21 WE TAKE SELFIES IN RANDOM PLACES
We are all guilty of doing this. The selfie wave is something that goes hand-in-hand with owning a smartphone or another mobile device and we pridefully occupy our photo gallery with pictures of our lovely faces. But sometimes, we take pictures that make no sense, usually because they are just random. We’ll take a selfie as we’re about to go to bed; we’ll take a selfie as we’re waiting for a stoplight to change, we’ll take a selfie when our phone’s battery is below ten percent! Then we look back at these pictures a week later and wonder “Why?”
20 DISNEYLAND IS OVERPRICED
There’s no dispute that Disneyland is a fun-filled day regardless of whether you’re a kid visiting for the first time or a full-grown adult. From the Disney Princesses and other characters walking around ready to take pictures with fans, Fantasy Land’s numerous rides inspired by classic Disney films, and the delicious treats available at every corner of the theme park, Disneyland always makes for a magical experience. Unfortunately, magic doesn’t take care of the steep ticket prices to get into the park, which just recently went up to $149 for the day! And that doesn’t even include entry into California Adventure.
19 WE NEED OUR PHONES TO GET ANYWHERE
We won’t admit it, but it’s a sad reality: we can’t get anywhere without our phones. If we need to meet up with someone, we immediately request an Uber or Lyft through our phone rather than doing the five to ten minute walk to get to our destination. If we need lunch or dinner ideas, we resort to Yelp instead of taking a stroll down the block. We heavily rely on WAZE and Siri to get just about anywhere. In short, we rely on our phones from day-in to day-out. Sure, every country probably has this same problem, but according to infoplease.com, the U.S. is the third country in the world that has the highest phone usage, which is topped by India, and in first China, but the number of inhabitants in these two countries is drastically higher.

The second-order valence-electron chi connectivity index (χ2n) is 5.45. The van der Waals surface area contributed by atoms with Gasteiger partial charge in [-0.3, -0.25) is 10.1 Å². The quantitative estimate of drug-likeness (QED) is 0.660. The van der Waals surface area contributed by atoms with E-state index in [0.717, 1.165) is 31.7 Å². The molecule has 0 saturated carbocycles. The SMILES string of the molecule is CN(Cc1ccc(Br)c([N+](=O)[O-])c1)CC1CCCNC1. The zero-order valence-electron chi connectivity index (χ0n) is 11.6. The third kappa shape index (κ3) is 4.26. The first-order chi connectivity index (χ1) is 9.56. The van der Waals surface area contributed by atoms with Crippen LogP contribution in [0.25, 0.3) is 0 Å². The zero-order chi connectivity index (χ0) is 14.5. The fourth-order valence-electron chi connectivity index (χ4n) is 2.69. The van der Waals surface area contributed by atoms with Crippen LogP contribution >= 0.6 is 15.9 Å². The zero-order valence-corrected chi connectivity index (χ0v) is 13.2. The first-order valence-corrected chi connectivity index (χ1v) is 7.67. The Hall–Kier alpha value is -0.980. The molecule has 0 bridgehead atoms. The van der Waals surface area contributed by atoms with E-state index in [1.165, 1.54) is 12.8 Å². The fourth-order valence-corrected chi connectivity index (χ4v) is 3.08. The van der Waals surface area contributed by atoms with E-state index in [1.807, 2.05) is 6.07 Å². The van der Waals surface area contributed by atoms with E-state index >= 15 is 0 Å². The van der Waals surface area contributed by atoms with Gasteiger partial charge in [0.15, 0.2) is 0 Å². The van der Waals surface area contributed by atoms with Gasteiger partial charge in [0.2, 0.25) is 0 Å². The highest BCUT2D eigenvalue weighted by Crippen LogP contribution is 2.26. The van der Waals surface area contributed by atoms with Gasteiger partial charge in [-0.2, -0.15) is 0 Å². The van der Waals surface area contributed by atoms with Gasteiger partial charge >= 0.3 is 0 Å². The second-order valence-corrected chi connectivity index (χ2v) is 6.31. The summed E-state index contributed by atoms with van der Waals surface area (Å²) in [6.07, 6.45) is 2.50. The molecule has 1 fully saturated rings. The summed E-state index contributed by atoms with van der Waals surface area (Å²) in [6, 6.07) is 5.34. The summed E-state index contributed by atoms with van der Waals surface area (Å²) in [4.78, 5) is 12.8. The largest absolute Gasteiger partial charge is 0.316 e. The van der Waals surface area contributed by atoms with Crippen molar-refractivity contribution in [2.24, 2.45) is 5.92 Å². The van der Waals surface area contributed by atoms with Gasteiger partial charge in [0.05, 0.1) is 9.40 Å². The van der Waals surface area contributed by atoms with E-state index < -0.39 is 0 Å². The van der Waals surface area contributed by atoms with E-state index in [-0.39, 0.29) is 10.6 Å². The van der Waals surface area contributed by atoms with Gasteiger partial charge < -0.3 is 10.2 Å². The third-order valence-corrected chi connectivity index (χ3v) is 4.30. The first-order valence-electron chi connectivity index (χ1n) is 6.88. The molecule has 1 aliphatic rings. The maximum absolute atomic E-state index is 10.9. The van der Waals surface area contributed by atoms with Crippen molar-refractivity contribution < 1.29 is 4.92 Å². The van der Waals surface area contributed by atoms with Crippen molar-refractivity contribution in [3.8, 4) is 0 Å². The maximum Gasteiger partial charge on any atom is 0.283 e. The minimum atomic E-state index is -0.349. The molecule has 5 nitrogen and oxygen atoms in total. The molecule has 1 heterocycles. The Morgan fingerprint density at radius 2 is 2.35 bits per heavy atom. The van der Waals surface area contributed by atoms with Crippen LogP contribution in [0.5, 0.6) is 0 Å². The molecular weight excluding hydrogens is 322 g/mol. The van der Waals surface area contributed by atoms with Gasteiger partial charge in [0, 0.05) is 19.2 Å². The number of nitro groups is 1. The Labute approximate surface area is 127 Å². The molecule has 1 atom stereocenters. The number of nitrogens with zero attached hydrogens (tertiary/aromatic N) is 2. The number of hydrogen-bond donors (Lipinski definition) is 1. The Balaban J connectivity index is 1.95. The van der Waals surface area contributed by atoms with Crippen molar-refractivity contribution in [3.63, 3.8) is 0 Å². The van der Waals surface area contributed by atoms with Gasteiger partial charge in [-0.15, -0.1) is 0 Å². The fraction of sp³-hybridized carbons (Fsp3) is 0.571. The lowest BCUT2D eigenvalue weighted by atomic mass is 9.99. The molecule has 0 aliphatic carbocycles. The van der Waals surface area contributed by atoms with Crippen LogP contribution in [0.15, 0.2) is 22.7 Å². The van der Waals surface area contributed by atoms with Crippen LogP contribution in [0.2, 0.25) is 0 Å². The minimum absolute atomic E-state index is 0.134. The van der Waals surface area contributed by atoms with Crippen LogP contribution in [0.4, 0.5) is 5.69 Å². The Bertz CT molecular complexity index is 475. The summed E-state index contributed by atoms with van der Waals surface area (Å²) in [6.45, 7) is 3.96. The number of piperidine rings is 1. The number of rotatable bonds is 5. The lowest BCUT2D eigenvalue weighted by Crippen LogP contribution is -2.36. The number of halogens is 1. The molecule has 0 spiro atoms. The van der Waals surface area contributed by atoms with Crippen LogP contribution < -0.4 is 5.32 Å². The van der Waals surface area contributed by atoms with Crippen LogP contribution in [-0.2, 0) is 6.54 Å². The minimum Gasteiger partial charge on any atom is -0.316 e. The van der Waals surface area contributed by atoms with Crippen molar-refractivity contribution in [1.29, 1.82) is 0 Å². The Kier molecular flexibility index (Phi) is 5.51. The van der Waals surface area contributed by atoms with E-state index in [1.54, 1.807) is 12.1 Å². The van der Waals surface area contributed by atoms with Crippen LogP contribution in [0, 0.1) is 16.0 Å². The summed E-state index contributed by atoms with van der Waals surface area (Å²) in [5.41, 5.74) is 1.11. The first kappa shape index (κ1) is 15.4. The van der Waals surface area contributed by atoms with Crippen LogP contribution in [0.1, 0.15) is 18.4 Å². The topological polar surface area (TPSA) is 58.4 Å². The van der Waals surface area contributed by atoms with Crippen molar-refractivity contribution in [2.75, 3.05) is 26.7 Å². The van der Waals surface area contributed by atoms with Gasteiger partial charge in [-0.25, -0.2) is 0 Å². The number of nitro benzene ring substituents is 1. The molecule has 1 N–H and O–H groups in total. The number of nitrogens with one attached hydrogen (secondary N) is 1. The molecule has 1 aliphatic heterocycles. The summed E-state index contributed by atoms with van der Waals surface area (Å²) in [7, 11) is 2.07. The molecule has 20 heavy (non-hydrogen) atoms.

18 BLACK FRIDAY IS A WASTE OF TIME
After getting our seconds and thirds of turkey, stuffing, and pumpkin pie at the dinner table, we set our alarms and settle into bed until our next big event: Black Friday. Some of us choose to bypass a good night’s rest and instead go straight to Best Buy to wait in line until midnight just to get that big screen TV or gaming console for half the price. But when you take into account the push and shove and long checkout lines that come with these bargains, it’s just not worth it—and we know this. Nevertheless, the tradition stands strong with each passing year.
17 WE NEED WORKING TRAFFIC LIGHTS
This one is completely out of our control to change, but we still have to live through its everyday effect: we need working stop lights. Those of us living in big cities (specifically Los Angeles) know the notoriousness of stop lights staying red for up to five minutes at a time, and when we finally get the green light in form of the little gray man caricature, he’s there for fifteen seconds at most before the countdown for the next red light begins. Unless we’re developing Superman-like speed in the near future, something needs to be done about these stop lights ASAP!
16 OUR FOOD IS NOT THE BEST